Constipation is an incredibly common problem.
Constipation affects around 20% of people in the United States, resulting in 8 million doctor visits per year. A lot of Americans, more than 4 million by some estimates, deal with constipation on a regular basis.
Women have constipation more often than men. This may have to do with the slower movement of food through a woman’s intestines, as well as with the effects of female hormones on the GI tract.
People may experience constipation due to the foods they eat or avoid, their lifestyle choices, the medications they take, or the medical conditions they have. For many, the cause of their chronic constipation is unknown. This is known as chronic idiopathic constipation.
Regardless of what constipation treatment you use, give yourself enough time to sit on the toilet when you need to go. Holding in the urge can make your constipation worse. Set aside a regular time of the day when you know you’ll be left undisturbed for several minutes.
Also, don’t ignore the problem. Untreated constipation can lead to real problems, such as hemorrhoids and tears in the skin around the anus (called fissures) that make you bleed. If you strain too hard, you might even cause part of your intestines to push out through the anus, a condition called rectal prolapse that can sometimes require surgery.
Constipation is characterized by the following symptoms :
- Fewer than three bowel movements per week
- Hard, dry, or lumpy stools
- Difficulty or pain when passing stools
- A feeling that not all stool has passed
Constipation can have a serious negative effect on quality of life, as well as on physical and mental health.
How can I fix constipation quickly?
The following quick treatments can help induce a bowel movement in a few hours.
- Take a fiber supplement.
- Eat a serving of high-fiber food.
- Drink a glass of water.
- Take a laxative stimulant.
- Take an osmotic.
- Try a lubricant laxative.
- Use a stool softener.
- Try an enema.
How do you push poop out when constipated?
Find the best way to sit on the toilet for you, with these simple pointers.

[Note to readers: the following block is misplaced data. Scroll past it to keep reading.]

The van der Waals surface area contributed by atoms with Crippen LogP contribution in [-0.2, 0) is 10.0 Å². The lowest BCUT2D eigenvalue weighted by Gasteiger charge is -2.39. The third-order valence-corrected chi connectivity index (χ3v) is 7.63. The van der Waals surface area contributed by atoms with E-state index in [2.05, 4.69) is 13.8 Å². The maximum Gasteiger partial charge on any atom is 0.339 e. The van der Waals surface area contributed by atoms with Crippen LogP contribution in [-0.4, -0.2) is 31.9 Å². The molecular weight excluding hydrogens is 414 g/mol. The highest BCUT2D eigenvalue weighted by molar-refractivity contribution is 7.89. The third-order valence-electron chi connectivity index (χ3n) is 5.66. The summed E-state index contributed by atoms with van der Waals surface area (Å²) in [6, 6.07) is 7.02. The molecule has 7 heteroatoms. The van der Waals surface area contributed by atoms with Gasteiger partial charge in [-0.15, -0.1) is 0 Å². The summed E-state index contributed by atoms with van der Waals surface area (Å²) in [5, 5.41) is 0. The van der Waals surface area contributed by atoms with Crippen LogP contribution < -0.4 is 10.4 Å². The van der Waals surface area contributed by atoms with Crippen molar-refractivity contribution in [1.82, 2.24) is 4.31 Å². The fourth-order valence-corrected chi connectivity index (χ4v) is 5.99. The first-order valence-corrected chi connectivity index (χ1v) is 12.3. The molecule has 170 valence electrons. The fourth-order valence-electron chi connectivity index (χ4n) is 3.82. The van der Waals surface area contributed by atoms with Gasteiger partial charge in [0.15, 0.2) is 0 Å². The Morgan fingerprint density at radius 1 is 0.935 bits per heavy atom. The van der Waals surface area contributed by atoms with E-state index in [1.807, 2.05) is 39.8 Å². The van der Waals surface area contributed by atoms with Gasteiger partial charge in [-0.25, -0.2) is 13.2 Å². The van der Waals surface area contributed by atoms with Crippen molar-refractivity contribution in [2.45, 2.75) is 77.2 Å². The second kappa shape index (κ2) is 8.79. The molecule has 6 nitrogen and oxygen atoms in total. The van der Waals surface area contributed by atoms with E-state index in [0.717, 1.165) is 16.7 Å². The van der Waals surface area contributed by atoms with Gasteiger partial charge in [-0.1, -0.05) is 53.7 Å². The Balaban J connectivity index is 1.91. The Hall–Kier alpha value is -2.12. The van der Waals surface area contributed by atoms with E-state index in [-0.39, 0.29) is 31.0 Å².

- Lean forward when you are sitting on the toilet with your hands resting on your thighs
- Make sure that your knees are bent and are higher than your hips (it may help to use a footstool if your toilet is high or you are not very tall)
- Make sure your feet are resting on the ground -(or on a footstool)
- Try to fill your lungs, breathing through your mouth to prevent straining and contracting your pelvic floor (diaphragmatic breathing)
- Bulge your tummy muscles forward as you take a deep breath in. ‘Brace’ your tummy to prevent it from bulging further forwards. Do not tighten your tummy.
- Relax your anal sphincter to open your bottom and let the stool out
- Use your deep breath to increase the pressure in your abdomen and push down towards your anus.
Only try this a maximum of 3 times. If it does not work, get up from the toilet and walk around. It may help to try having a warm/hot drink.
Other things you can do to relieve constipation include:
- Exercise regularly. Moving your body will keep your bowels moving, too.
- Adjust your toilet posture. It may be easier to poop if you squat, raise your legs, or lean back.
- Check your meds. Many prescription drugs can cause constipation. Ask your doctor if this might be the problem and if there’s an alternative.
- Biofeedback. Some people get constipated because they unconsciously clench their muscles when they try to poop. A therapist can help you train your pelvic floor muscles to relax.
- Massage. Massaging your own abdomen in a certain pattern can help encourage bowel movements.
- Enemas. You can irrigate your colon with either tap water or an over-the-counter preparation to soften and flush out the contents.
- Suppositories. Some over-the-counter constipation medications are meant to be inserted directly into the rectum. They typically work faster than laxatives you take by mouth.
- Prebiotics and probiotics. You may have digestive issues, including constipation, because of an imbalance in the bacteria that live naturally in your intestines. Supplements or foods containing prebiotics, like bananas and oatmeal, and probiotics, like yogurt and fermented foods, may help.
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In addition to the above guidance, also consider the following each day:
- Don’t put off going to the toilet when you feel the urge as delaying a bowel movement can contribute to constipation.
- Allow yourself plenty of time to sit on the toilet; a good time for this maybe after breakfast or lunch, when your bowels are most active.
- Make sure you sit on the toilet properly (see diagram).
- Drink plenty of fluids to keep your body well hydrated – aim for 1.5 to 2 litres of fluid a day, or more in hot weather or if you are exercising.
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